A years-long project to help non-profits connect with donors is now a reality — thanks in large part to a government-issued economic stimulus check.
“Because of my stimulus payment, I was able to actually pay a friend who’s a WordPress developer to do the site,” said Leslie Scott, non-profit advocate and founder of Re.Use.Full — a newly launched web-hub that pairs nonprofits with donors of items ranging from appliances and furniture to tools and toys.
“This is a project at least 10 years in the making,” she noted, chronicling her journey to launch the website. “When I tell you I had tears in my eyes … I mean, it’s been a decade now.”
“I’ve been in the non-profit community for a while and I would have friends ask, ‘Hey, do you know where I could take some clothes or my kids’ toys?’ — just different things they had cleaned out and were wanting to take somewhere, but were looking for an alternative to thrift stores and wanting to have it directly impact someone,” she said.
Through the Code For KC program offered by KC Digital Drive, Scott got to work, dreaming up a place where registered nonprofits could provide a list of needs — old and new — and community donors could fulfill them.
Re.Use.Full has so far secured 14 nonprofit partners, she added, noting the service is completely free. The platform hopes to have 30 before its more formal launch.
Click here to explore involvement with Re.Use.Full or to browse the current list of nonprofit needs.
In the light of the COVID-19 pandemic and its impact on Kansas City — and communities across the globe — the service might have uploaded at just the right time, Scott mused.
“I think people are more driven to help now than ever. People are looking for ways to help folks who have been so greatly affected by the recession, people who’ve lost their jobs or had their hours cut,” she said, noting the impact — and responsibility — of non-profits has never been greater.
“People are really going through hard times and non-profits are trying to help as many people as possible, but you can only stretch your cash budgets so far.”
And as Kansas Citians spend more time at home, there’s never been a better time to declutter and do good, Scott added.
“In-kind donations are often overlooked by non-profit organizations as a way to kind of make their budgets go farther. And one of the things that has happened as a result of the pandemic is that nonprofits are needing things they didn’t need before,” she said, giving such examples as personal protective equipment (PPE) and cleaning supplies.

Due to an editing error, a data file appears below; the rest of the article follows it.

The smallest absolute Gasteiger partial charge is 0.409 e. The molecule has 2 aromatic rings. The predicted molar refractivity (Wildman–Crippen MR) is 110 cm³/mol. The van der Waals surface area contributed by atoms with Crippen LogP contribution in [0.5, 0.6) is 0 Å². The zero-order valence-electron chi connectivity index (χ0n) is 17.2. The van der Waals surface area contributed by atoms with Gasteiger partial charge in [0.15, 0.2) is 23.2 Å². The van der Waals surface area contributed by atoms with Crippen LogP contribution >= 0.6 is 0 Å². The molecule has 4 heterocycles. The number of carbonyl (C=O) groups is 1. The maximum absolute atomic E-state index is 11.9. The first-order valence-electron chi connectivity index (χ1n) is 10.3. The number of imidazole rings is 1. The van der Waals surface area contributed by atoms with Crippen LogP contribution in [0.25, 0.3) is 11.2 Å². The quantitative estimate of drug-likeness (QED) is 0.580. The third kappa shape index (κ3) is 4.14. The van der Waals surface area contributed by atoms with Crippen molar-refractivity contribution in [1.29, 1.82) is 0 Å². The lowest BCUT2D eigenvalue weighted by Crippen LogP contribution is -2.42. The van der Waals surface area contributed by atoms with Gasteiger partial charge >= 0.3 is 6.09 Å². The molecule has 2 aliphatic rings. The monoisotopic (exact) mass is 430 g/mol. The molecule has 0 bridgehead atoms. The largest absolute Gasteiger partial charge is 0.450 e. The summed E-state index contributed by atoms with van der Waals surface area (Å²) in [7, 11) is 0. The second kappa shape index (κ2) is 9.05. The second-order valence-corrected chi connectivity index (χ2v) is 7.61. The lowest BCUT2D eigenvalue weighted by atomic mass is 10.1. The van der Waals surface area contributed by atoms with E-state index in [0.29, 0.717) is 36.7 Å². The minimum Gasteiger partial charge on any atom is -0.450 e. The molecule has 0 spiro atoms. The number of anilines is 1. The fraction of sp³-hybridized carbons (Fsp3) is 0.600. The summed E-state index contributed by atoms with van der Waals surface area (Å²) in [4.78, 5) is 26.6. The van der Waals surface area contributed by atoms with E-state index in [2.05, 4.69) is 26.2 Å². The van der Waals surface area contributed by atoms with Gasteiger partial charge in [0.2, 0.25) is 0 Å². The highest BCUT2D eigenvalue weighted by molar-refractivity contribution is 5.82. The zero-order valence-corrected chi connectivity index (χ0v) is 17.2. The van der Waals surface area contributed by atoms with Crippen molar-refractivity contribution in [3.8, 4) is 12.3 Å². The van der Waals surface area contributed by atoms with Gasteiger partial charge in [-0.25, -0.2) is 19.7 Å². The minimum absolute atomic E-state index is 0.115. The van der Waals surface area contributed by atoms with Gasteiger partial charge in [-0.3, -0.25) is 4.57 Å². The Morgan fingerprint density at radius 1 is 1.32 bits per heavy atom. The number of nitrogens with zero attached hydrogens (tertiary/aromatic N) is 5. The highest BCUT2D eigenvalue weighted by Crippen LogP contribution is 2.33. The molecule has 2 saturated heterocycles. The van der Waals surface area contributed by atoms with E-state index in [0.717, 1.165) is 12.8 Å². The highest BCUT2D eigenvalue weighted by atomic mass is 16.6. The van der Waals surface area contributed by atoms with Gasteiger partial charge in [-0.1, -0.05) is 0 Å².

“One of the things we wanted to be sure to include and is useful, is the opportunity for organizations to include their Amazon Wishlist because that enables organizations to indicate what kind of new items they need. Somebody could choose to send those cleaning supplies, those paper products, the disposable items they’re using more now.”
As Re.Use.Full takes shape publicly, Scott said she hopes to see it grow beyond its Kansas City roots.
“It is zip code-based, so it can scale anywhere and that’s the goal. We’re going to pilot it here, work out the kinks, and then hopefully we’ll be able to add some more nearby metro areas,” she said, suggesting such cities as Columbia in Missouri and Topeka and Lawrence on the Kansas side of the state line.
With scaling comes even more opportunities to do good, Scott noted.
“I’d like to give this to some kind of organization like the United Way, which is worldwide. They have a ready-made community of non-profit organizations they work with already,” she said.
“It’s been such a labor of love and I’ve had such great volunteers to help me along the way — and still do. … It’s really been about a lot of people pulling together to make it happen and it was just such a joy to see it come to life.”